Survey Finds Resilient Chesapeake Bay Blue Crab Population
Number of Spawning-Age Female Crabs up 31 Percent to Historic High
While the survey indicates the population has slightly decreased due to lackluster recruitment, it showed a surge in spawning-age female crabs to the highest level recorded in the 28-year history of the baywide survey.
Blue crab reproduction is naturally highly variable due to the complex life cycle of the animal. Tiny, larval blue crabs spend the first part of their lives in the Atlantic Ocean and rely heavily on favorable currents, temperatures and winds to bring them into the Chesapeake Bay, where they grow. Optimal conditions do not occur every year, so a decrease in the number of young crabs this year was neither unexpected nor unprecedented.
“Despite the modest number of young crabs, the total population remains stable and the number of spawning age females – a major scientific benchmark for the health of the species – rose,” Fishing and Boating Services Director David Blazer said. “This is testament to the state’s adaptive and effective management of the fishery.”
The overall population of crabs was estimated at 455 million, the 11th highest level recorded by the survey. The spawning female stock increased 31 percent, from 194 million to 254 million, exceeding the healthy target level of 215 million for the first time since 2010. While the adult female segment increased, the adult male stock decreased 16 percent.
The healthy abundance of adult crabs in the Chesapeake Bay bodes well for crabbers in the first half of the 2017 crabbing season (April-July). When the young crabs begin to enter the fishery in midsummer, their scarcity may result in more challenging conditions later this year and next.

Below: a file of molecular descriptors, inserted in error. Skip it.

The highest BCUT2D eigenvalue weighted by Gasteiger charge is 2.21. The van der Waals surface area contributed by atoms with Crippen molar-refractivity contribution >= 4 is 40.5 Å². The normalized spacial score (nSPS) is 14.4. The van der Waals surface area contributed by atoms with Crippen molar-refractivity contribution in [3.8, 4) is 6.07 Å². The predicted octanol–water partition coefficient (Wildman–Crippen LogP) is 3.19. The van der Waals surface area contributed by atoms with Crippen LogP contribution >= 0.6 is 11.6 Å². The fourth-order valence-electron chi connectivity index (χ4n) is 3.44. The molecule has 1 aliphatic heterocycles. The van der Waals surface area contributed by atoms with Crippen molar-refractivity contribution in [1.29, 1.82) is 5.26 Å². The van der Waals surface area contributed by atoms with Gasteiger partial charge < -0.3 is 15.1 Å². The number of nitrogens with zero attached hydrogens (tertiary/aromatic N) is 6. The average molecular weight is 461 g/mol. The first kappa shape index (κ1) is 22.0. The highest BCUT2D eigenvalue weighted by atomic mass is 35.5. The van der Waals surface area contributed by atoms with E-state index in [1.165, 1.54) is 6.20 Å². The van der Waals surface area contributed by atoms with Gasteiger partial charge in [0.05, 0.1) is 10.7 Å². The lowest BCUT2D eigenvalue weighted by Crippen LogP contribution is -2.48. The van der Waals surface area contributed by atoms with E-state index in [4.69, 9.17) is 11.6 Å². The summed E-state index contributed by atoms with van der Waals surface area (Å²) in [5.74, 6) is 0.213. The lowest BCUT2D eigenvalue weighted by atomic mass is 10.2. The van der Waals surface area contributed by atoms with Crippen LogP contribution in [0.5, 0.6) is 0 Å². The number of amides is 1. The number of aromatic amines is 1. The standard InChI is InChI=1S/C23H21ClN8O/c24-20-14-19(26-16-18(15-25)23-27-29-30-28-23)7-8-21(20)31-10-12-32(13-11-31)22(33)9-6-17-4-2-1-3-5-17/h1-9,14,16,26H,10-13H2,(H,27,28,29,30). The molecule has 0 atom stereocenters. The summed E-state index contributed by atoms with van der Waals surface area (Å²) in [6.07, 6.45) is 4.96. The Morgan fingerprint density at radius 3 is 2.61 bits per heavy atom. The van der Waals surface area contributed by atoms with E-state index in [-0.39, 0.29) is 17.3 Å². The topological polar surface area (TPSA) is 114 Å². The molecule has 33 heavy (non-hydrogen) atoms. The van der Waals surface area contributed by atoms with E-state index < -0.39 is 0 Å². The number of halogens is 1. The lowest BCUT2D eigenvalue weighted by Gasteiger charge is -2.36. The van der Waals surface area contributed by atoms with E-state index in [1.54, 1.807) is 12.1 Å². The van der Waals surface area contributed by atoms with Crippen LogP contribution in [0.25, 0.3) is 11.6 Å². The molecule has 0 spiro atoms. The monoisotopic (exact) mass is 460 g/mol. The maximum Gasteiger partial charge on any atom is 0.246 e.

The 2016 baywide crab harvest increased for the third consecutive year for a total harvest of just under 60 million pounds. The Maryland harvest was a bit over 30 million pounds; it continues to operate at sustainable levels. Adhering to the current management strategy of maintaining a steady harvest rate should keep a measure of resiliency in the population and allow for good recruitment when environmental conditions are more favorable.
“We will now discuss the survey results with the Blue Crab Industry Advisory Committee and Tidal Fisheries Advisory Commission to determine next steps,” Blazer said. “Any adjustment, be it catch limit or season length, will only be considered after we receive input from all parties involved.”
The Winter Dredge Survey has been conducted annually by the Maryland Department of Natural Resources and Virginia Institute of Marine Science since 1990 to provide the primary assessment of the Chesapeake Bay’s blue crab population. The fishery is managed cooperatively by Maryland, Virginia and the Potomac River Fisheries Commission.
In the survey, biologists use dredge equipment to capture, measure, record and release blue crabs at 1,500 sites throughout the Chesapeake Bay from December through March. Crabs tend to bury in the mud in the winter, which makes it possible for scientists to develop accurate estimates.
The Chesapeake Bay Stock Assessment Committee is currently reviewing the survey results and plans to release a full analysis later this summer.